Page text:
• The Southwest is getting drier due to climate change, and this means that changes must occur in all sectors including agriculture.  
  • The assessment’s authors say the latest report has an increased focus on climate justice compared to previous reports. In the Southwest, the report highlights drought-related health risks for Native American communities. Heather Tanana, a law professor at the University of California Irvine who focuses on tribal water infrastructure and Indigenous health policy, helped author the report. 
  • “In the Southwest, a lot of Native American homes don’t have infrastructure to get clean running water or sanitation,” she said. “The climate impacts of drought or flooding in an area where infrastructure is not sufficient is just going to make those inequities worse.” 

 Returning the ‘three sisters’ to Native American farmsICT News  

  • Today, three-quarters of Native Americans live off reservations, mainly in urban areas; nationwide, many Native American communities lack access to healthy food, regardless of location. 
  • A new research project called “Returning the Three Sisters” explores what it means to be a responsible caretaker of the land from the perspective of people who have been balancing agricultural production with sustainability since time immemorial. 

Vanishing salmon changing life on the Yukon RiverICT News 

  • The Yukon, the fourth-longest river in North America, has been home to salmon for as long as there have been people living along its banks.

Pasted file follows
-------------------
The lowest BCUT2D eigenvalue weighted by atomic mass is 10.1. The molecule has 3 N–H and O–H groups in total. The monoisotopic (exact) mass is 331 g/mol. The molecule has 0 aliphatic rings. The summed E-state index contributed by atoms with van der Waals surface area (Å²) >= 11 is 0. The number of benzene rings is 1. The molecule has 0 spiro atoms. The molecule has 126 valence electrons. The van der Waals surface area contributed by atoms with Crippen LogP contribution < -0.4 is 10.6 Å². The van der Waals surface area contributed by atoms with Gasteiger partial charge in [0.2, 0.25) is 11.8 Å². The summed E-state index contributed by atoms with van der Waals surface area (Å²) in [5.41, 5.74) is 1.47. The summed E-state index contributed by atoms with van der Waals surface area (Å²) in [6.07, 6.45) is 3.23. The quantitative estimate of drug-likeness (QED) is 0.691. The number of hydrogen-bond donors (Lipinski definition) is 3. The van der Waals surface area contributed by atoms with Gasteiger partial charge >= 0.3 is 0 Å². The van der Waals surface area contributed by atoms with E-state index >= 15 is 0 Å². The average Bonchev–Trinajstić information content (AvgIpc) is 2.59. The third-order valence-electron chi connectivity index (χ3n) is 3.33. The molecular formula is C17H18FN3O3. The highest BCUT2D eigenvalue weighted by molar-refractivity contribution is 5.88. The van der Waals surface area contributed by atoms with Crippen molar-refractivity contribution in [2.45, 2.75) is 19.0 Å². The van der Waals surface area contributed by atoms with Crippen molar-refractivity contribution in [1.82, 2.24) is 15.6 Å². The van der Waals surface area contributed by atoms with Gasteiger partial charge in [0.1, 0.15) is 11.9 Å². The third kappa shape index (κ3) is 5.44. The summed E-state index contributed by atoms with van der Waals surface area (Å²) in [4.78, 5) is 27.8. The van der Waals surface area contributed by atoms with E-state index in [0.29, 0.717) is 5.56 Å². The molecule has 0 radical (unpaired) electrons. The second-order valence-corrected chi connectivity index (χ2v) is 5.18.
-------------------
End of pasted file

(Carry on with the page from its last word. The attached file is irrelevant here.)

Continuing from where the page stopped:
• Because of the number of rivers, Alaska has earned the distinction of being one of the last refuges for wild salmon, which once migrated thousands of miles each year to breed in pure rivers and lakes. However, the number of salmon in the Yukon has drastically decreased as the temperatures in the Bering Sea and western Alaska continue to rise. 
  • For the better part of three fishing seasons, thousands of Yup’ik and Athabascan fishers have been banned from catching the fish that once kept their families fed. 

California’s Central Valley Chinook are getting lost on their way home (Losing the scent) High Country News  

  • Over the last 200 years, California has changed, and the Chinook has changed along with it, but now the changes are coming too fast for the Chinook to adapt. 
  • Hatcheries are causing a huge problem for the salmon they are spawning to increase numbers. It is causing them not to be able to find their way to the spawning grounds.  

Thanksgiving celebrates indigenous food for Chef Walks FirstChicago Tribune